• JPMorgan announces investment in Nashville health startup (Post)
  • What’s Now & Next Along Platform Way At Nashville Yards (Now Next)


A seldom mentioned aspect of modern life is the decline in grip strength of millennial men. As my grandfather imparted to me early on, eye contact and a firm handshake — in addition to not filling up on free table bread — were essential parts of being a respectable man. If you've had the misfortune of shaking hands with a man who has the grip strength of a dead fish, you'll be familiar with the instinctual revulsion that washes over you.

Similarly, if you're in, let's say, a seedy part of town and a physical confrontation seems possible, you'd do well to judge your potential assailants by the circumference of their wrist which is an indicator of a whole bevy of physical characteristics that portend poorly for you in a street scrap and additionally indicate the strength of the man's grip. Stay away from those cauliflower ears and thick wrists. As a former wrestler, I can attest to this.

For modern men, having a firm grip makes you an outlier. In 2016, a study showed that the grip strength of a sample of college men had declined precipitously — from 117 lbs. to 98 lbs. — between 1985 and 2016 and had sunk so low that 2016's male college students' grip strength matched that of older millennial women. As David French expresses in a 2016 article about his nerdy upbringing, "Being a guy meant doing manual labor. That was just part of growing up — no matter your social class." Even French, who professedly spent the majority of his time with his nose in a book, understands the link between basic masculinity and using and developing strength. There have even been some studies that reveal a relationship between grip strength and intelligence.

In prior ages, cultivating the basic elements of a masculine upbringing came about effortlessly. Life was less mediated by digital interfaces and the demands of physical labor were more common for those who could not afford the now ubiquitous lawn service or the perks of an urban life deprived of the labors typically associated with owning and caring for a plot of land. To inculcate masculine virtues in yourself or your children today requires a deliberate effort to steal them away from the allure of video games, social media, and any number of digital diversions.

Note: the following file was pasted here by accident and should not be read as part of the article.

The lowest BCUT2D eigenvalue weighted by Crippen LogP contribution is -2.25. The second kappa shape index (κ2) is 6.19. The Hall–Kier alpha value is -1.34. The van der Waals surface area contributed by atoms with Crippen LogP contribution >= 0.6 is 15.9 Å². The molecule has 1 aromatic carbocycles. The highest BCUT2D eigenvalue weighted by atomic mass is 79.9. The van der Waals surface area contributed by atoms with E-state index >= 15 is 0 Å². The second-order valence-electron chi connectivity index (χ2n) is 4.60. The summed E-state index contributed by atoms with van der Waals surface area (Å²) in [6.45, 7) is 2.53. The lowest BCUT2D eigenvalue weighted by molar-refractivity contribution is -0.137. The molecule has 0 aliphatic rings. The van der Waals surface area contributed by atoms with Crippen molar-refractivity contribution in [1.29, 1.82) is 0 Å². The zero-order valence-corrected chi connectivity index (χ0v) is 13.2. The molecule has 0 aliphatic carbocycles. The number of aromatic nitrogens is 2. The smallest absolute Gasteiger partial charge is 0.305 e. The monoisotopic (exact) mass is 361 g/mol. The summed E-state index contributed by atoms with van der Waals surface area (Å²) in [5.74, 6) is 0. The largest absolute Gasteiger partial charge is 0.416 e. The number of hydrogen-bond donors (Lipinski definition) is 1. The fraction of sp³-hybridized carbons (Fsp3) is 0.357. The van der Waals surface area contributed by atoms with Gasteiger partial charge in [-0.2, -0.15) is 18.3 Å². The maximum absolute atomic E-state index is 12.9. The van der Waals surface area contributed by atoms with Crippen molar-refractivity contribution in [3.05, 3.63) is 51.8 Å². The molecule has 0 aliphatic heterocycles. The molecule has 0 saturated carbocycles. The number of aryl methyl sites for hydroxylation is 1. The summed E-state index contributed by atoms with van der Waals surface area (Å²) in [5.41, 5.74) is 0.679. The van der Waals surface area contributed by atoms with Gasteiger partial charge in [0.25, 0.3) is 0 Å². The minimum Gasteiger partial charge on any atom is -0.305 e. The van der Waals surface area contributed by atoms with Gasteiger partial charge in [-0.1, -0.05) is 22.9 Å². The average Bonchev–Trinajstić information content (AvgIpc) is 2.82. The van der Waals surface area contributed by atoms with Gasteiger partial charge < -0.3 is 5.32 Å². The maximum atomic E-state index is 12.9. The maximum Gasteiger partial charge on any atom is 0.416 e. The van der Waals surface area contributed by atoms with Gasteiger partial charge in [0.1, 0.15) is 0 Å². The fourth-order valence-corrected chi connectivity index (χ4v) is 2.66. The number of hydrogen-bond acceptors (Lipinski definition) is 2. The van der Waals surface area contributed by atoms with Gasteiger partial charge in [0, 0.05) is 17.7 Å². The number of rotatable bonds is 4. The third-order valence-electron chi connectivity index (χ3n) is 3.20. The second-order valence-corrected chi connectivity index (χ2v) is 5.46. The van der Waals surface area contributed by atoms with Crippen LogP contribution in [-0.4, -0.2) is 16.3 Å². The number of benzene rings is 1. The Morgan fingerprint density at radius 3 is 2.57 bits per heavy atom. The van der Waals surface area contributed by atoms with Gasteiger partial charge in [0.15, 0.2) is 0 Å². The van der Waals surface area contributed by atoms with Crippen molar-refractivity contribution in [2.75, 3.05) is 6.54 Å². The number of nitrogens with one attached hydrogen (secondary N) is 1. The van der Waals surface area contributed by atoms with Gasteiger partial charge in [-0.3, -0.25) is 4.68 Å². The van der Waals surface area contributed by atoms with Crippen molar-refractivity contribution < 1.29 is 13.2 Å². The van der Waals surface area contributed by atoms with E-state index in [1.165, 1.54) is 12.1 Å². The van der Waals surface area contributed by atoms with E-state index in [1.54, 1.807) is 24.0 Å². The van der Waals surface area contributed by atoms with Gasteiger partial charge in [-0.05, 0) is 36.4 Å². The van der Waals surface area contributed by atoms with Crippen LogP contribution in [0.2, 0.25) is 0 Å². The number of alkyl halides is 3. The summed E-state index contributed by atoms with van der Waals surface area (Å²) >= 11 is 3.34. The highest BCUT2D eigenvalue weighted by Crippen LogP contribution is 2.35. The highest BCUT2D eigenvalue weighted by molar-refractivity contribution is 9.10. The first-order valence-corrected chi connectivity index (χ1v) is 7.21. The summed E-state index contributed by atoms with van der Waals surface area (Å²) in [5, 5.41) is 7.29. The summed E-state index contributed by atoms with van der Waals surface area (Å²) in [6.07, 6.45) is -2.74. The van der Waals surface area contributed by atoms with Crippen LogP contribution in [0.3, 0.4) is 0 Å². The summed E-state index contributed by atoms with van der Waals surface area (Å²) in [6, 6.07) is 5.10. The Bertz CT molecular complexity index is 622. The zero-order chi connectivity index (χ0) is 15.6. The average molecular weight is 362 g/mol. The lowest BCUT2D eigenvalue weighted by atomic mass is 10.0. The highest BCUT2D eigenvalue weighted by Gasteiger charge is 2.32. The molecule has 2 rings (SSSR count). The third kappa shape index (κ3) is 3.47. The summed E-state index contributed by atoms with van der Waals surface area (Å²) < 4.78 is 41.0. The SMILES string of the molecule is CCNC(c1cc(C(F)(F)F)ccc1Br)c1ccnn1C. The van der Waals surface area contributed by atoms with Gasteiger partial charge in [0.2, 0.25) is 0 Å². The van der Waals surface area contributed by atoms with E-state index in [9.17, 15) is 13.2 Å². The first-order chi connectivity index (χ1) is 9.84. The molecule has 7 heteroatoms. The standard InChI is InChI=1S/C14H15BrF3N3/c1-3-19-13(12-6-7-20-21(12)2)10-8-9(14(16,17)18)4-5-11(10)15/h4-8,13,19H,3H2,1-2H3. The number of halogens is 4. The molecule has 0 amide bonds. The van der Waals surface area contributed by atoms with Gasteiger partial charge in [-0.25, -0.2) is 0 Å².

These kinds of things used to require no effort to cultivate, but for better or worse, today one must constantly be on guard against the more corrosive and seductive aspects of modernity. The decline in grip strength among men is a good indicator of this.

The good news is that grip strength can be trained. Below we include some information on this.


  • 🎥 Juha Harju grip strength maestro YouTube channel (Watch)
  • Getting a Grip: An online subculture is obsessed with a question: "How hard can I squeeze?" (Read)
  • People gather at GripBoard Forum to share ways of improving grip strength (Explore)
  • CliffHanger Challenge workout (Info)


  • 🇺🇦 Ukraine President Volodymyr Zelensky announced a measure that bans 11 opposition political parties, alleging they have ties to Russia, he announced. “Any activity of politicians aimed at splitting or collaborating will not succeed,” he said. The Neo-Nazi Azov battalion continues to receive NATO funding and Ukrainian government support.
  • 📡 Russia has reiterated its threat to target arms shipments to Ukraine, with foreign minister Sergey Lavrov saying Friday that any cargo believed to be carrying weapons are “fair game” while vowing to block the transfer of Soviet-era S-300 air defense systems to Kyiv.
  • 🏛 Judge Ketanji Brown Jackson and her supporters plan to highlight her legal experience and history of working with Republicans during her Supreme Court confirmation hearings this week, as GOP senators prepare to question her record on sentences for people convicted of crimes.
  • 🤡 New York City’s private employer vaccine mandate and the school mask mandate imposed on children five-and-under will remain in place indefinitely, the city’s new health commissioner announced Friday.
  • 🦠 The CDC has removed tens of thousands of deaths linked to COVID-19, including nearly a quarter of deaths it had listed in those under 18 years old. The health agency quietly made the change on its data tracker website on March 15. “Data on deaths were adjusted after resolving a coding logic error. This resulted in decreased death counts across all demographic categories,” the CDC says on the site.


View the full calendar here.

🖌 At the Cheekwood, Spanning the Atlantic, The Arts and Crafts Movement, an international trend in the decorative arts that originated in the British Isles during the 19th century.


🎩  History Class @ Bold Patriot Brewing, 5:00, Info

🎸 Harry Fontana @ American Legion Post 82, 7p, Free, Info

💃 Swing Dancing Lessons @ The Bold Patriot, 8p, Free, Info

🎹 Jazz Jam @ The Villager, 11p, Free, Info


😂 Tim Dillon (3/24) @ The Ryman, $29.75+, 7p, Info

🎸 Buddy Guy (3/26) @ The Ryman, 7:30p, $80, Info

🎸 Jerry Cantrell (4/17) @ The Ryman, $35, 7p, Info

🎻 Billy Strings (5/6 -5/8) @ The Ryman, $39.50+, 8:30, Info for 3/6, 3/7, 3/8

🐷 Primus a Farewell to Kings tour (05/09) @ The Ryman, 7:30p, $55+, Info



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Review: Jackass Forever
Johnny Knoxville and Co. remind a COVID-obsessed America that growing older doesn’t have to mean embracing the status quo.
Book Review: Woke, Inc.: Inside Corporate America’s Social Justice Scam
By Vivek RamaswamyCenter Street Press.Hardcover. $28.00.
Tales from the ER #6
My One “Dr. House” Story


Millennials Didn’t Ruin Cinema, They Just Made It About Themselves
Why Generation Me Isn’t Showing up Onscreen
The 5 Best Spots for Outdoor Exercise in Nashville
Head for the Hills! On the Trail of Local Parks’ Best Ups and Downs
Around the Web

↻ The Myth of the Chemical Imbalance What psychiatrists really believe about mood disorders.

♀ Gen Tokophobia Girls Just Wanna Have Anything but Babies

✶ Why we stopped making Einsteins Geniuses of the past were aristocratically tutored

Damn, that's crazy...
Political Theater Highlight Reel
  1. Anne Tyler: ‘It would be foolish but I should be allowed to write from the viewpoint of a black man
  2. Anthony Fauci says he's considering retiring